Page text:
Glucose metabolism is relatively well documented in the rewired metabolic network. In the process of elevated aerobic glycolysis in pancreatic cancer cells, the expression of glucose transporter 1 (GLUT1) and its translocation to the cancer cell membrane are promoted, increasing glucose uptake [39, 45]. In addition to absorption, pancreatic cancer also shows upregulated expression of many genes encoding rate-limiting glycolytic enzymes, such as hexokinase 1/2, phosphofructokinase 1 and lactate dehydrogenase A (LDHA, the subunit of LDH), enhancing the Warburg effect and glycolytic flux to lactate [39]. In contrast to glycolysis, phosphorylated pyruvate dehydrogenase kinase 1 (PDHK1) inhibits the pyruvate dehydrogenase (PDH) complex, suppressing mitochondrial OXPHOS in pancreatic cancer cells [46]. To address the excess of acid products, such as lactate, from aerobic glycolysis, pancreatic cancer cells robustly express monocarboxylate transporter 1 (MCT1), MCT4 and CD147 on the plasma membrane to accelerate lactate flux [47,48,49]. The nonoxidative pentose phosphate pathway (PPP) originating from glycolysis offers materials for anabolism, including DNA synthesis. In this enhanced metabolic pathway, pancreatic cancer cells display increased ribulose 5-phosphate isomerase (RPIA) and ribulose-5-phosphate-3-epimerase (RPE) expression [50, 51]. The hexosamine biosynthesis pathway (HBP), another branch of glucose metabolism, provides the substrate for protein and lipid glycosylation, which is considered to be critical for tumor progression [52]. In addition, the rate-limiting enzyme of HBP, glutamine:fructose-6-phosphate amidotransferase-1 (GFPT1), is upregulated in pancreatic cancer cells [39]. In addition to those enhanced glycolytic enzymes, pancreatic cancer cells also overexpress more Nampt than adjacent normal tissues. Nampt is an essential enzyme that recycles nicotinamide adenine dinucleotide (NAD), a vital cofactor in many redox reactions, to sustain the high level of glycolytic flux within cancer cells [53]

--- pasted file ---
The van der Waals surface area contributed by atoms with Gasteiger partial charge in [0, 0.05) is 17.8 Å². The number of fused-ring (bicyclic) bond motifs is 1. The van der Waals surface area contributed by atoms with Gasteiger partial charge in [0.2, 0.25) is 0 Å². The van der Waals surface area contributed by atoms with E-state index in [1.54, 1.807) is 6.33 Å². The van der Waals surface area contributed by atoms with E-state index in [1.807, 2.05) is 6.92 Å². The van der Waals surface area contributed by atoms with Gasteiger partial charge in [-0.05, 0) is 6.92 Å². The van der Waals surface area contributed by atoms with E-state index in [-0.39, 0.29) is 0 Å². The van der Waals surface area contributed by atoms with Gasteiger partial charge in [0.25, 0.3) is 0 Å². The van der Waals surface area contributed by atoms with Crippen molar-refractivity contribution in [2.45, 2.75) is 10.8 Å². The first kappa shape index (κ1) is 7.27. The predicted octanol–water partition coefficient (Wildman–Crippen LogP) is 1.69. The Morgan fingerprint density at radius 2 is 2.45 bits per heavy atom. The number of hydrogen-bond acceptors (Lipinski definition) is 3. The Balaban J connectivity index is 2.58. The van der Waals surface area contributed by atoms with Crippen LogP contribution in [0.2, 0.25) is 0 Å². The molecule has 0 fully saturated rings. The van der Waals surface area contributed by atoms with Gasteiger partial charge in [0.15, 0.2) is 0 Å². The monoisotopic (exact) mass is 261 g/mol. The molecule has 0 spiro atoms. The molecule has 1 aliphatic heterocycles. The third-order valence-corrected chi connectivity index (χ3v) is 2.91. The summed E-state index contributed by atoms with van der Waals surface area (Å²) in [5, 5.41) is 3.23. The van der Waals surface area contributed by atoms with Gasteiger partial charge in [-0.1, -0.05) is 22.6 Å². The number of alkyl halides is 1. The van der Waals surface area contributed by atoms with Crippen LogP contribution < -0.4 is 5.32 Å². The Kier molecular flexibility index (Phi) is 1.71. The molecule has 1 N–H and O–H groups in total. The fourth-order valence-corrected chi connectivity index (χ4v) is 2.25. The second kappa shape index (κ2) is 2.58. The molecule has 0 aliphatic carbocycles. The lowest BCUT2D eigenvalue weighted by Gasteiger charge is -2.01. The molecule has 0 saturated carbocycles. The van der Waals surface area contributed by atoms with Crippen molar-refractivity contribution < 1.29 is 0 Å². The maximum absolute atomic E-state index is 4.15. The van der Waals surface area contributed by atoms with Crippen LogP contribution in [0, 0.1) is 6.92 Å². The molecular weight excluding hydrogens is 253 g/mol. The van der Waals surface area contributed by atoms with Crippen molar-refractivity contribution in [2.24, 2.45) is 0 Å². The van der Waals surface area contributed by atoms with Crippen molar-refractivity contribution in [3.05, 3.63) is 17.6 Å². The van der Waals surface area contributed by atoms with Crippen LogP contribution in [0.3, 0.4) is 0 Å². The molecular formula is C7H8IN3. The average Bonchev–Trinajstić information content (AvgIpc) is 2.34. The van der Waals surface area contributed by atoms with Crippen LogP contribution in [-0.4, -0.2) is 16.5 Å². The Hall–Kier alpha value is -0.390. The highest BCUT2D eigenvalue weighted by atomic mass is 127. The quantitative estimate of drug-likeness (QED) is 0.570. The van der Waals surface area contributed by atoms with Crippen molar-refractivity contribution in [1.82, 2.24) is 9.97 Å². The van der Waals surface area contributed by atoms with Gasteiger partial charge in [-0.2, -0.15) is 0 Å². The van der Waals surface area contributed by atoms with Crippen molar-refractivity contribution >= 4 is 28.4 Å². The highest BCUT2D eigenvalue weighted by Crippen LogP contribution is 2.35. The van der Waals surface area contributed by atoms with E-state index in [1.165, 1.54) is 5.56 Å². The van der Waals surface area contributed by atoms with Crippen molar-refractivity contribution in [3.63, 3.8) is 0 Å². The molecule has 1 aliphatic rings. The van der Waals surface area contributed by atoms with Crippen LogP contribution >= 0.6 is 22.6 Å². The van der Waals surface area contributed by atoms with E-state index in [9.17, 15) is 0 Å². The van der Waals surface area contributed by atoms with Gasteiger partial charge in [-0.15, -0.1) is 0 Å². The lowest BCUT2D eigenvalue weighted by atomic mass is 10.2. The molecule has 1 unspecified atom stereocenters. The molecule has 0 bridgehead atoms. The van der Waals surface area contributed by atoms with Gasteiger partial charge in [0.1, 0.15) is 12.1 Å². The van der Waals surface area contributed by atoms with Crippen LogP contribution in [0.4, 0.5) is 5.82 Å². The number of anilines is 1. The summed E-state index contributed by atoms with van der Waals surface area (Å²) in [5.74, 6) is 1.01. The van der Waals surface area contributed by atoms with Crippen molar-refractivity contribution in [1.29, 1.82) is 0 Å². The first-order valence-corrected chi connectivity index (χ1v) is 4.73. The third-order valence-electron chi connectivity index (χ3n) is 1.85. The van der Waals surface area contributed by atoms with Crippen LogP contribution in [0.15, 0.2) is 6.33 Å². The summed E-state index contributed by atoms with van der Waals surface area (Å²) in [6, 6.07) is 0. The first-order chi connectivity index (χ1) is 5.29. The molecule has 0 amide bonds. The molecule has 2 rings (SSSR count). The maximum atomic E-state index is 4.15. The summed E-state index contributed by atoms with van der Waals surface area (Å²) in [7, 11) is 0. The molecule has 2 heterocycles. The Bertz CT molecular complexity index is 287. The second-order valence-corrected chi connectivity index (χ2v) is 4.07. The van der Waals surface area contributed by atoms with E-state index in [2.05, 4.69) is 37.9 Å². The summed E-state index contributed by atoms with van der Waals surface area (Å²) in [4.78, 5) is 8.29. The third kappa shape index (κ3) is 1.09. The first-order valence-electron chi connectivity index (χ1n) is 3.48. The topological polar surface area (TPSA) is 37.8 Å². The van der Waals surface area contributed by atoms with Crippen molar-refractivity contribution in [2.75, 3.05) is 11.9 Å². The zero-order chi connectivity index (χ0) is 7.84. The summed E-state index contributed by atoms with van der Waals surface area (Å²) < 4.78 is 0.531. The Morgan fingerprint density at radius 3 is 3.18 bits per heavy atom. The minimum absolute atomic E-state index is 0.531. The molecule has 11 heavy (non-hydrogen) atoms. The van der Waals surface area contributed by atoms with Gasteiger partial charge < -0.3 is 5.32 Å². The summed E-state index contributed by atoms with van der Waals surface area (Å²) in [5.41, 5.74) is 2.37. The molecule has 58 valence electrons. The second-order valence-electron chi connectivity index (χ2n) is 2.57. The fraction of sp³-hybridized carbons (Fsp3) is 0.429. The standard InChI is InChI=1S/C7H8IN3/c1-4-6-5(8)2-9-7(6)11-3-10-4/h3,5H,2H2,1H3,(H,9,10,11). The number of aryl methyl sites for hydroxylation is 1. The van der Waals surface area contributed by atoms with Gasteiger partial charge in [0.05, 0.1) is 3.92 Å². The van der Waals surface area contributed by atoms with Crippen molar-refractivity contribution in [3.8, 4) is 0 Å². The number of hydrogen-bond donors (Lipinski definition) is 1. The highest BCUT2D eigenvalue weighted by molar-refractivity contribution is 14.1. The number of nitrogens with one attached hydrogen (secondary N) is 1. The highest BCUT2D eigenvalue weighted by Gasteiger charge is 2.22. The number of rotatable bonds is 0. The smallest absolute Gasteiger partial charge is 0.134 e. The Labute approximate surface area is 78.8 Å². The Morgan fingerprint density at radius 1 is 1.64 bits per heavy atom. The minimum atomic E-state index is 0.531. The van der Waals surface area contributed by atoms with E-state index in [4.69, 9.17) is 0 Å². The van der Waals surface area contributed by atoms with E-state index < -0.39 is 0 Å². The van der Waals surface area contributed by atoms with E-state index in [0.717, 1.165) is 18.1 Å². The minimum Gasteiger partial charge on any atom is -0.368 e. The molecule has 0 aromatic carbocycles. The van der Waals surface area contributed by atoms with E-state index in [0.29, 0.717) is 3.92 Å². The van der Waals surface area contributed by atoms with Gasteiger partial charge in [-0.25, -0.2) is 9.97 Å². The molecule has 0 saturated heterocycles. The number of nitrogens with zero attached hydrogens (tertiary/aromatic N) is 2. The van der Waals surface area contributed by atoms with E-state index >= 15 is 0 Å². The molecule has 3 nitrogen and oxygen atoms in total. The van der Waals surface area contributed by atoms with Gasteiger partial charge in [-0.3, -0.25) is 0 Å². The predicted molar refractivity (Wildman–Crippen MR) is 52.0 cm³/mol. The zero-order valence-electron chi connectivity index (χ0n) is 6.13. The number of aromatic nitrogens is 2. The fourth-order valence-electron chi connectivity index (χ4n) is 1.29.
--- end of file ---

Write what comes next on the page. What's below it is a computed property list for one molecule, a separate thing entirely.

Such distinct metabolic features are regulated by various factors. KRAS, a kind of small GTPase, is persistently activated upon mutation in pancreatic cancer and continuously stimulates downstream effectors (e.g., PI3K and RAF) [54]. As a result, the expression of GLUT1 and the key enzymes in glucose metabolism mentioned before are promoted (Fig. 1). Regarding the underlying mechanisms, the KRAS-driven MAPK pathway and transcription factor MYC might be prominent mediators, but the refined regulation of the respective enzymes remains to be further studied [39, 54]. In addition to the regulation of glycolysis, mutant KRAS signaling stimulates mitochondrial translocation of phosphoglycerate kinase 1 (PGK1), leading to phosphorylated PDHK1 and restricted OXPHOS in pancreatic cancer cells [46]. Glucose deprivation also promotes KRAS mutations in turn, suggesting the complex interaction between metabolism and the oncogene [55]. Furthermore, some KRAS-driven overexpressed enzymes, such as RPIA, are still preserved in some pancreatic cancer cell lines with KRAS ablation, sustaining nonoxidative PPP and cancer cell survival in a KRAS-independent manner [50]. Therefore, the relationship between KRAS and reprogrammed metabolism needs further study. Additionally, mutant TP53 is a key player in enhancing the Warburg effect and reducing mitochondrial activity [45, 56]. In pancreatic cancer cells, TP53 can increase glucose uptake by increasing paraoxonase 2 expression and impairing the expression of TP53-induced glycolysis and apoptosis regulator (TIGAR), which degrades fructose-2,6-bisphosphate, an effective enhancer of glycolysis, to fructose-6-phosphate [40, 57, 58]. Moreover, mutant TP53 in pancreatic cancer cells also maintains the cytoplasmic stabilization of glyceraldehyde-3-phosphate dehydrogenase, a key enzyme in glycolysis, to support the Warburg effect and confer sensitivity to glycolysis inhibitors (2-deoxyglucose, also known as 2-DG) [59]. However, pancreatic cancer cells with normal TP53 status are resistant to LDHA inhibition due to decreased dependence on glycolysis [57].In addition to KRAS and TP53 signaling in pancreatic cancer cells, LDHA could also be comprehensively regulated by deacetylation modification and other oncogenic transcription factors, such as Forkhead box protein M1 (FOXM1) [60, 61]. Additionally, there are many other mechanisms regulating glucose metabolism in pancreatic cancer cells. For example, hypoxia-inducible factor-1 (HIF-1) mainly induced by hypoxia contributes to strengthened glycolysis and the upregulated expression of HBP-related enzyme (GFPT2, the isoform of GFPT1) [62]. HIF-1 also inhibits PDH, leading to compromised mitochondrial oxidation [63]. Pyruvate kinase muscle isozyme 2 (PKM2) expression in pancreatic cancer cells is largely determined by nutrient conditions, and PKM2 is overexpressed under normal conditions. However, low glucose levels decrease PKM2 expression, which maintains cell survival by promoting autophagy and biomacromolecule accumulation and reducing oxidative stress [64].